The purpose behind music lessons is to give students the opportunity to gain confidence, to learn healthy ways of self-expression; to learn how to listen with patience and focus; to hear more and more clearly; to learn to hear the unspoken with compassion and empathy; to comprehend more deeply; to feel and express the full spectrum of emotion; to become more engaged in the soundscape of their environment; to have a better understanding of the complexity of the science of sound; to learn better communication skills; to explore their musical instrument; to find their voices; to learn to use music to heal themselves and others; to figure out how to overcome the obstacles that make music-making difficult; to transfer those skills to all other aspects of life; to acquire grit; to discover the endless connections between music and all other subjects; to learn how to work in solitude and as a team member; to become more in tune with themselves physically; mentally and spiritually; to stretch their creativity and imagination; to learn to analyze with increasing sophistication; to become explorers; to become story-tellers; to learn to share; to learn how to find meaning and connection; to learn self-acceptance and therefore acceptance of others; to learn about other art forms; to love; to learn what it means to be a musician.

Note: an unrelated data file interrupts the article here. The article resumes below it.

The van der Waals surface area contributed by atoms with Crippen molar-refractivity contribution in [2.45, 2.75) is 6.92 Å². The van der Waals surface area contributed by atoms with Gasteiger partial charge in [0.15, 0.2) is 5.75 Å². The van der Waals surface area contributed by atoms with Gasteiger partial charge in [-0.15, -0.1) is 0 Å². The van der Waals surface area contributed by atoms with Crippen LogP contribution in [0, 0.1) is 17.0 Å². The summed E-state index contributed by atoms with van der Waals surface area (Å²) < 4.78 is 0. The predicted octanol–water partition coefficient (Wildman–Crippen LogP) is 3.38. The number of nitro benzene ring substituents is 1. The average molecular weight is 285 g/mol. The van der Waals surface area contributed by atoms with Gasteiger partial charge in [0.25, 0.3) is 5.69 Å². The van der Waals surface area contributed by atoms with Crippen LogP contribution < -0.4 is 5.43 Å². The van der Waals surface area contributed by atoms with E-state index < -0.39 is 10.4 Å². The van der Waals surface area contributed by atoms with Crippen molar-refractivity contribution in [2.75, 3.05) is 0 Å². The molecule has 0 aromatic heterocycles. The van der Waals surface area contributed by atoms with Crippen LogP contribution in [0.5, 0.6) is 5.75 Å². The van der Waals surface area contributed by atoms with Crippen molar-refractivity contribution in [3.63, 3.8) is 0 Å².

Indeed music is filled with endless patterns and combinations of patterns, rhythmic, melodic, and harmonic. Those patterns alone represent the Science of Music. To become masterful at playing these patterns, one needs to play a lot over many years, but not without meaning. Endless, meaningless repetition for the purpose of pleasing someone else is not music-making or art. It is turning what should be fascinating into a dreaded chore devoid of any artistic thought. That is not music. That is learning how to tune out and turn off. That is training robots. No one wants to be a robot. The fact is, although musicians practice a lot, even professionals don’t practice all the time. In fact, there are many ways of learning without touching the instrument. Sometimes that means going for a walk or writing a poem or in a journal or trying to catch a butterfly first.
So please don’t judge your child by how much she plays or what she plays. That does not nurture a musician. It does antagonize and break the trust of a teenager.
Copyright by Heidi Peters, heidipetersmusic.com, Winnipeg, Canada, May 2017. All rights reserved.
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